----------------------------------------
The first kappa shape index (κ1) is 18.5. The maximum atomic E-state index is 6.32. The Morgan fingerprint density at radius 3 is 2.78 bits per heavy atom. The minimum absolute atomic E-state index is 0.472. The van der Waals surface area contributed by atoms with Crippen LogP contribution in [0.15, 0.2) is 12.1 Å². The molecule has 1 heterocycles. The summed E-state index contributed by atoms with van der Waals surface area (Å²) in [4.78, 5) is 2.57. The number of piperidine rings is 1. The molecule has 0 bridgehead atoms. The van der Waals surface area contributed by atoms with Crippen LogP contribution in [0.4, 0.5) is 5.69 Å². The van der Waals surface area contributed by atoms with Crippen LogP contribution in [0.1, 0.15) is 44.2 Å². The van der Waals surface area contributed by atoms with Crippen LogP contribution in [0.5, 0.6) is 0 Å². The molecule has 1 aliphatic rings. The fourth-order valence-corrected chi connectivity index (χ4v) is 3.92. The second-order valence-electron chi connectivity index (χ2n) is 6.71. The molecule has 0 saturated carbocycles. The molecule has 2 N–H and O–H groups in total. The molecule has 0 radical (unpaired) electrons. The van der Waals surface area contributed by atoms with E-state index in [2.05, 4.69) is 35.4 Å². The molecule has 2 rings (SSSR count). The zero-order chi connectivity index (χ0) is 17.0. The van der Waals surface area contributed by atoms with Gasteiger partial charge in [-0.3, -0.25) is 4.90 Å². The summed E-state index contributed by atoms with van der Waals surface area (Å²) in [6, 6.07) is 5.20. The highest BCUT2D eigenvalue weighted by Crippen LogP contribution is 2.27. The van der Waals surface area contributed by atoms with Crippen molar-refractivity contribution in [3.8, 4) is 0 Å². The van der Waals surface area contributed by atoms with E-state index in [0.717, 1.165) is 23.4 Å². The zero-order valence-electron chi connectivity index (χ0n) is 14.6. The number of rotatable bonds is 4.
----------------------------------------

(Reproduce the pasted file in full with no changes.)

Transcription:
The first kappa shape index (κ1) is 18.5. The maximum atomic E-state index is 6.32. The Morgan fingerprint density at radius 3 is 2.78 bits per heavy atom. The minimum absolute atomic E-state index is 0.472. The van der Waals surface area contributed by atoms with Crippen LogP contribution in [0.15, 0.2) is 12.1 Å². The molecule has 1 heterocycles. The summed E-state index contributed by atoms with van der Waals surface area (Å²) in [4.78, 5) is 2.57. The number of piperidine rings is 1. The molecule has 0 bridgehead atoms. The van der Waals surface area contributed by atoms with Crippen LogP contribution in [0.4, 0.5) is 5.69 Å². The van der Waals surface area contributed by atoms with Crippen LogP contribution in [0.1, 0.15) is 44.2 Å². The van der Waals surface area contributed by atoms with Crippen LogP contribution in [0.5, 0.6) is 0 Å². The molecule has 1 aliphatic rings. The fourth-order valence-corrected chi connectivity index (χ4v) is 3.92. The second-order valence-electron chi connectivity index (χ2n) is 6.71. The molecule has 0 saturated carbocycles. The molecule has 2 N–H and O–H groups in total. The molecule has 0 radical (unpaired) electrons. The van der Waals surface area contributed by atoms with E-state index in [2.05, 4.69) is 35.4 Å². The molecule has 2 rings (SSSR count). The zero-order chi connectivity index (χ0) is 17.0. The van der Waals surface area contributed by atoms with Gasteiger partial charge in [-0.3, -0.25) is 4.90 Å². The summed E-state index contributed by atoms with van der Waals surface area (Å²) in [6, 6.07) is 5.20. The highest BCUT2D eigenvalue weighted by Crippen LogP contribution is 2.27. The van der Waals surface area contributed by atoms with Crippen molar-refractivity contribution in [3.8, 4) is 0 Å². The van der Waals surface area contributed by atoms with E-state index in [0.717, 1.165) is 23.4 Å². The zero-order valence-electron chi connectivity index (χ0n) is 14.6. The number of rotatable bonds is 4.